• Place your bowls under the molds to catch the liquid.
  • Place paskha molds into the refrigerator for at least 10-11 hours.  Overnight is ideal. 

Uncovering and Presenting Your Paskha Molds

  • This is the moment of truth. Only do this when you are close to presenting them to your guests, giving yourself enough time to decorate them as well. If you have room in your fridge you may do this earlier and place the molds back in your fridge after you decorate, but only do this if you truly have room for them to sit undisturbed.

Release the Paskha

  • To remove the paskha from the mold, have a plate ready that you will present and serve the paskha on. Remove the weights and dump your draining bowls.
  • Uncover the tops of your molds. Once tops free of cheese cloth, place your plate on top and gently flip over the pot onto the plate.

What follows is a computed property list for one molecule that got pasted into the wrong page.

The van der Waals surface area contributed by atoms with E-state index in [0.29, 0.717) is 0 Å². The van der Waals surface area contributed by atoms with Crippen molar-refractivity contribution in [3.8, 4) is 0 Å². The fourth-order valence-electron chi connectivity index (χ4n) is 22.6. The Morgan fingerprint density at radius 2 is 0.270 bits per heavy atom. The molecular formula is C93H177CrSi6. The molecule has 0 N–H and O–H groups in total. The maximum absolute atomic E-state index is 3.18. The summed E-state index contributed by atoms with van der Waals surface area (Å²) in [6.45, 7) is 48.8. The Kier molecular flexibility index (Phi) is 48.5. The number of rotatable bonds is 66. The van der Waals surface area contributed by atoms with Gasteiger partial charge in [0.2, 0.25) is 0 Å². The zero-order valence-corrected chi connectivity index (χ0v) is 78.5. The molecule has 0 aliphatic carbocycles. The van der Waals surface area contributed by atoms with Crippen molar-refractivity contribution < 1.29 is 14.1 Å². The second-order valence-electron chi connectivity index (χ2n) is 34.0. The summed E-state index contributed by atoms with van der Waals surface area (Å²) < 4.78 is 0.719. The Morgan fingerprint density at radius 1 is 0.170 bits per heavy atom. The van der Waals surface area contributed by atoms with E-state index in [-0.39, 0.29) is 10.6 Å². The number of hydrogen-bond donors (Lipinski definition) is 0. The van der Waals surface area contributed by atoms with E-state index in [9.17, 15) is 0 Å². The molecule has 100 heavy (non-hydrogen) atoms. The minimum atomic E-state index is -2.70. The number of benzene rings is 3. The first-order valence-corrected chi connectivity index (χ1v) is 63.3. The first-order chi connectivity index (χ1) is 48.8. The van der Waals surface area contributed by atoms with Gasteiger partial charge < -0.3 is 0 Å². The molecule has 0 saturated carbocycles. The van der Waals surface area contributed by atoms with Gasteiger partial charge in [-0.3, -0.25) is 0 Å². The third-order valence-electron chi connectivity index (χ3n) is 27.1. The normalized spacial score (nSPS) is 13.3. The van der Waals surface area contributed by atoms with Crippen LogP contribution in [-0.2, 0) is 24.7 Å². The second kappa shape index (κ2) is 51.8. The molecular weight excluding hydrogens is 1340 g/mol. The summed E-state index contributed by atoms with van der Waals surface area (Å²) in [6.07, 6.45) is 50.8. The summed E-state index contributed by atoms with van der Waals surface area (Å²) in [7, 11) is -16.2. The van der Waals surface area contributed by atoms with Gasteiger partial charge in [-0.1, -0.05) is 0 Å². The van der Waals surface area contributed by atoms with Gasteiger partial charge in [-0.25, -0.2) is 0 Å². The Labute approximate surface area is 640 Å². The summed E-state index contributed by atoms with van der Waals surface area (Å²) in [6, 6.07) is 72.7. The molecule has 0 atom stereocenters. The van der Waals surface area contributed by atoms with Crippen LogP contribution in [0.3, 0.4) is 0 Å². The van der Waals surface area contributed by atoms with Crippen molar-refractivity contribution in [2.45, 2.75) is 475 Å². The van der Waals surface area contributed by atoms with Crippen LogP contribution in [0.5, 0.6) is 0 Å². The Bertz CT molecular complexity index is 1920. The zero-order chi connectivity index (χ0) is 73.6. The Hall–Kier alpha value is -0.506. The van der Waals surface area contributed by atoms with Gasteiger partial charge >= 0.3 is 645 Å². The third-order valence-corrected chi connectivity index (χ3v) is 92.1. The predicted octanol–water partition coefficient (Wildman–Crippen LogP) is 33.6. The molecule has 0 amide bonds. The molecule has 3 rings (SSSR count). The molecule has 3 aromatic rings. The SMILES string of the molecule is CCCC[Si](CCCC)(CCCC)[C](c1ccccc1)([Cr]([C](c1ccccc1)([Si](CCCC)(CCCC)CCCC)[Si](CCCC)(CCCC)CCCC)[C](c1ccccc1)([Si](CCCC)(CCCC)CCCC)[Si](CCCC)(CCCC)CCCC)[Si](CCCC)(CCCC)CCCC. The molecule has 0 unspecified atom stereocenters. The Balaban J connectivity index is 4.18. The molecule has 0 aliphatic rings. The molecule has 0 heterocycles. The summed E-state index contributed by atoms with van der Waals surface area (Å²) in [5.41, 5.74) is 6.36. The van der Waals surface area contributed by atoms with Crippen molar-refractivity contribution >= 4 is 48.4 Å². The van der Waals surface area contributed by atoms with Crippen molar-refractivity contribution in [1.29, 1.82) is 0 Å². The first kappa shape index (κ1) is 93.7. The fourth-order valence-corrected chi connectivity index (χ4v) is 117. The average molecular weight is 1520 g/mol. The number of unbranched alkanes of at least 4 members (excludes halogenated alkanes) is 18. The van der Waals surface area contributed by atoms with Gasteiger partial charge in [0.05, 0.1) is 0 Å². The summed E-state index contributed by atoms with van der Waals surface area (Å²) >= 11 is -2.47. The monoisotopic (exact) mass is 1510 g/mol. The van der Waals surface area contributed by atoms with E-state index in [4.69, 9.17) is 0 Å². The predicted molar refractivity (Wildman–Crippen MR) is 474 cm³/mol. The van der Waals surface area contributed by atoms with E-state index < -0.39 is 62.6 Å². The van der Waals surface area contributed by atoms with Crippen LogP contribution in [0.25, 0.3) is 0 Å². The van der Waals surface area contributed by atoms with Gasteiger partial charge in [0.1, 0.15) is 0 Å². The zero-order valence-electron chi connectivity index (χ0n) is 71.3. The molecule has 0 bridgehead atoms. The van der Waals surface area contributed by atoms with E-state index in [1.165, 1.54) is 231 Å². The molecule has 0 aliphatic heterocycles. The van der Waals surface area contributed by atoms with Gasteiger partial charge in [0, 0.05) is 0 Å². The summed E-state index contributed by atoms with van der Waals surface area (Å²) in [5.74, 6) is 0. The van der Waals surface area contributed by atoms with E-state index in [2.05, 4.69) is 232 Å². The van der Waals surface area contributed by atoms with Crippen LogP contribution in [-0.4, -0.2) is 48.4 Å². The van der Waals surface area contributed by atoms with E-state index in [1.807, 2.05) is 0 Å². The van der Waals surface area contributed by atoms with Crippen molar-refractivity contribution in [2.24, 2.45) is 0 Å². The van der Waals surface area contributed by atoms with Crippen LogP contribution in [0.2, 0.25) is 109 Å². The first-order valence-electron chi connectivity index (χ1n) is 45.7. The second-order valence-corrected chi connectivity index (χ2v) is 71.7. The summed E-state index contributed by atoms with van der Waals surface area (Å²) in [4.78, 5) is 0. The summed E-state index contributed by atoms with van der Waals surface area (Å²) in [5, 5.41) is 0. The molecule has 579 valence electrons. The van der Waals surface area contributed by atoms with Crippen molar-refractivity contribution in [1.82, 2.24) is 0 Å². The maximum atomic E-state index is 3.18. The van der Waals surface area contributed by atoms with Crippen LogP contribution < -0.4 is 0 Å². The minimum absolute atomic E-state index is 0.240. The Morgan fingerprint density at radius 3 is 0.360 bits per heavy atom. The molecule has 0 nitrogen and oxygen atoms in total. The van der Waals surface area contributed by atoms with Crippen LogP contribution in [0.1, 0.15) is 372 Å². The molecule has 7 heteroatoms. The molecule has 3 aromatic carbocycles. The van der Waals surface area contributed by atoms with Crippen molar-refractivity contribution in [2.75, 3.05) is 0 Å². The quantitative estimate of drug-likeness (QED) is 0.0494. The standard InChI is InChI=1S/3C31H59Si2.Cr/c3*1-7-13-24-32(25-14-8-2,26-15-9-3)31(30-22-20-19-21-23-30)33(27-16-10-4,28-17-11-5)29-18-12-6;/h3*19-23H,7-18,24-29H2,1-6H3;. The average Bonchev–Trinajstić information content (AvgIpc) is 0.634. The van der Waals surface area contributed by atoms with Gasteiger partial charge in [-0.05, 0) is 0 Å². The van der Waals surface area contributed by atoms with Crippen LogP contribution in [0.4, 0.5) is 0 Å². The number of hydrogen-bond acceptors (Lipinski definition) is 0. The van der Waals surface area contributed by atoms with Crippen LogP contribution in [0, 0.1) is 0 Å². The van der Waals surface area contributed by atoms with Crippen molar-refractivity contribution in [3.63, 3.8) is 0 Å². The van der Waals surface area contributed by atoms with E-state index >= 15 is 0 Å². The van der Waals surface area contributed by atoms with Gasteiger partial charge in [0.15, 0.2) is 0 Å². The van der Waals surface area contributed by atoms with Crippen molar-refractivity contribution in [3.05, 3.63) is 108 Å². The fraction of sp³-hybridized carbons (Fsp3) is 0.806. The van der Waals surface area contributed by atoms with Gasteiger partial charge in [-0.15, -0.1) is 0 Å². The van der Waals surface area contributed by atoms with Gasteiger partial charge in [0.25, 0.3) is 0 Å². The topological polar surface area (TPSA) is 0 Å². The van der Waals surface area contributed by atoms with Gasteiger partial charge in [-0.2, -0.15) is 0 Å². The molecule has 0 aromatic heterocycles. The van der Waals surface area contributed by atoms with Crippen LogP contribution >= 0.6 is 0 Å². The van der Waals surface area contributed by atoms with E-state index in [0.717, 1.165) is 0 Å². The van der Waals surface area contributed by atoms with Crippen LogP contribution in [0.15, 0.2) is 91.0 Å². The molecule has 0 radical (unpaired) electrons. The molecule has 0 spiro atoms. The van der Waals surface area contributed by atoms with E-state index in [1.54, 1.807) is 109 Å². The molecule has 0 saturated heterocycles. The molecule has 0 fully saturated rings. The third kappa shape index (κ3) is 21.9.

• Gently tap on the pot a few times to release the molds onto the plates. Once you feel the Paskha flop down onto your plate, take a deep breath and gently lift the pots off.
  • Gently remove the cheese cloth from the forms and discard the cloth.
  • You’re ready to decorate your paskha.

Decorating your Paskha

  • Get creative here, but remember sometimes simpler is more attractive.
  • You can top your paskha with flowers, line sides or bottom edges with berries, nuts or dried fruits. Besides the flowers, make sure the rest of your decor is all edible for your guests.
  • Enjoy this rich, creamy indulgence!

Notes

Paskha is traditionally served with a sweet Easter bread called, Kulich (recipe in the future)
For the Farmer’s Cheese, if you’re making it yourself, *I make her “Large batch” and it makes 1 lb, 10 oz. which is pretty much perfect and I use it all.*

Nutrition Disclaimer:

The nutritional information provided is only an estimate based on a third party nutritional plugin. Different online calculators may give different results depending on their own sources. The estimates may also change based on the ingredients you use. If you have dietary restrictions and need to accurately calculate the nutrition of this recipe, Whole Made Living recommends consulting a professional nutritionist.